Emma – The Sleep Company, with the support of Brisa – Highways of Portugal, has opened its first Power Nap Station in Alcácer do Sal on Portugal’s A2 highway, an initiative designed to prevent road accidents caused by drowsy driving.
According to the National Road Safety Authority in Portugal, drowsiness causes around 20% of road accidents in Portugal, to the extent that the effects of fatigue on driving can be compared to the effects of alcohol.
The Portuguese Sleep Association warns that drowsy driving is the leading cause of fatal accidents, especially on highways, pointing out that patients with sleep apnea have between two and 12 times more risk of suffering a road accident.
Aware of this reality, Emma – The Sleep Company proposed that Brisa – Highways of Portugal endorse this initiative by providing a space in the Alcácer do Sal rest area for the launch of this pilot project in Portugal: the Emma Power Nap Station, which consists of a rest area with a 26×13 foot structure equipped with necessary amenities to have a restful nap.
Travelers can choose to nap on a bed or simply relax. The space has been designed to create the ideal resting environment. Blinds allow the light inside to be dimmed, while the space is air-conditioned, scented with an air freshener, and calming music is available. Sanitization, such as changing the bed linen, is ensured after each use.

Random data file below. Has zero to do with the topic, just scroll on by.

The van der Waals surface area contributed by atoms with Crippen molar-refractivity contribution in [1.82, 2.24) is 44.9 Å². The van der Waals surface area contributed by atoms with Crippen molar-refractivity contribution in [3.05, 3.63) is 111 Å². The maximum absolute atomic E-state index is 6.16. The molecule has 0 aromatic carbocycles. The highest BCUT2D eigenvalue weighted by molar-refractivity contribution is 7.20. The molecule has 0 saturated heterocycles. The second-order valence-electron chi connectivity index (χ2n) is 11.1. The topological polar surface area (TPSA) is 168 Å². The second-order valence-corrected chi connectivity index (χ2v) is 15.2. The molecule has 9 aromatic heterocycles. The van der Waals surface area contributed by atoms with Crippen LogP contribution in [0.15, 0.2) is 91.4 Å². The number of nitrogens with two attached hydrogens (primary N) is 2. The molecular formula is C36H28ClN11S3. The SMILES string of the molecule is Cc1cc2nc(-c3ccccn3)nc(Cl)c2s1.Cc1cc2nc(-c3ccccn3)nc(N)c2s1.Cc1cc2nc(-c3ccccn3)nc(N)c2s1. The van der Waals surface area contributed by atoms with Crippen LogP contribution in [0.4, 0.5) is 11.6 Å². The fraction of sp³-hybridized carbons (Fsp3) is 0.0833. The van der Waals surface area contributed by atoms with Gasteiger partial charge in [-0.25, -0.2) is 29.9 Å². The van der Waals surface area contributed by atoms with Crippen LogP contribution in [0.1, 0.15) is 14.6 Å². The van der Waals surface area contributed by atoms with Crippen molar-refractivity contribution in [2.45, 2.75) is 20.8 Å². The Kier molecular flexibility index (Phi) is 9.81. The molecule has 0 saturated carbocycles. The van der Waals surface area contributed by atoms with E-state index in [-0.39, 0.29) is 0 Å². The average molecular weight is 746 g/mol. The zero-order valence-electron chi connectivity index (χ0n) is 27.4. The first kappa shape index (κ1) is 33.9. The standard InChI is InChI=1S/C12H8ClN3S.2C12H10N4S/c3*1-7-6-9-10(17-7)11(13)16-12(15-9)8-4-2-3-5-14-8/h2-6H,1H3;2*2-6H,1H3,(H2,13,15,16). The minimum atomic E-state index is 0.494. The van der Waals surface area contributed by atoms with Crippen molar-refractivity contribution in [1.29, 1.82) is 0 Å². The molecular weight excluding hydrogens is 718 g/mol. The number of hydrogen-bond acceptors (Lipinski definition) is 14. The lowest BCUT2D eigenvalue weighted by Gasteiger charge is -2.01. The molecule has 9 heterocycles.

“We often hear about the effects of speeding or drunk driving, while sleepiness takes a back seat,” says Adelaide Portela, country manager of Emma Portugal, in a release. “This must stop, not least because 40% of Portuguese say they have trouble staying awake while driving or doing other daily activities. At Emma, we specialize in improving sleep quality, so it made perfect sense to translate this expertise into action with a social impact that contributes to a good cause, such as reducing road accidents.”
The Portuguese Sleep Association found that many drivers try to eliminate the symptoms of fatigue by opening the windows, turning up the radio, or switching on the air conditioning in cold weather, but none of these measures are effective in dealing with drowsiness.
The Portuguese Sleep Association warns that the best strategy is to sleep for around 15 to 20 minutes in a safe place or drink a beverage with at least 200 milligrams of caffeine. If drivers choose to take a nap and drink a coffee, they can reduce their sleepiness by around 60 to 90 minutes, allowing them to get back on the road more safely, according to the association.
“Road safety is a priority for Brisa, which aims to reduce the number of deaths and serious injuries in road accidents by 50% by 2030, compared to 2019,” says Manuel Melo Ramos, executive director of Brisa – Highways of Portugal, in a release. “As our main ambition is to record zero deaths in accidents on our network, it makes perfect sense for us to support initiatives that can help increase driver safety.”
According to Ramos, the Alcácer do Sal resting area is one of the most used by those traveling between the north and south of the country at this time of year. “That’s why we provided our space for this Emma initiative, which we believe will provide us with very important information related to preventing fatigue on long-distance road journeys,” he says in the release.
The Emma Power Nap Station is a pilot project in Portugal that may be scaled to more locations worldwide. Use of the Emma Power Nap Station is free and supported by on-site staff who can provide travelers with more information.
Photo caption: Emma Power Nap Station
Photo credit: Emma – The Sleep Company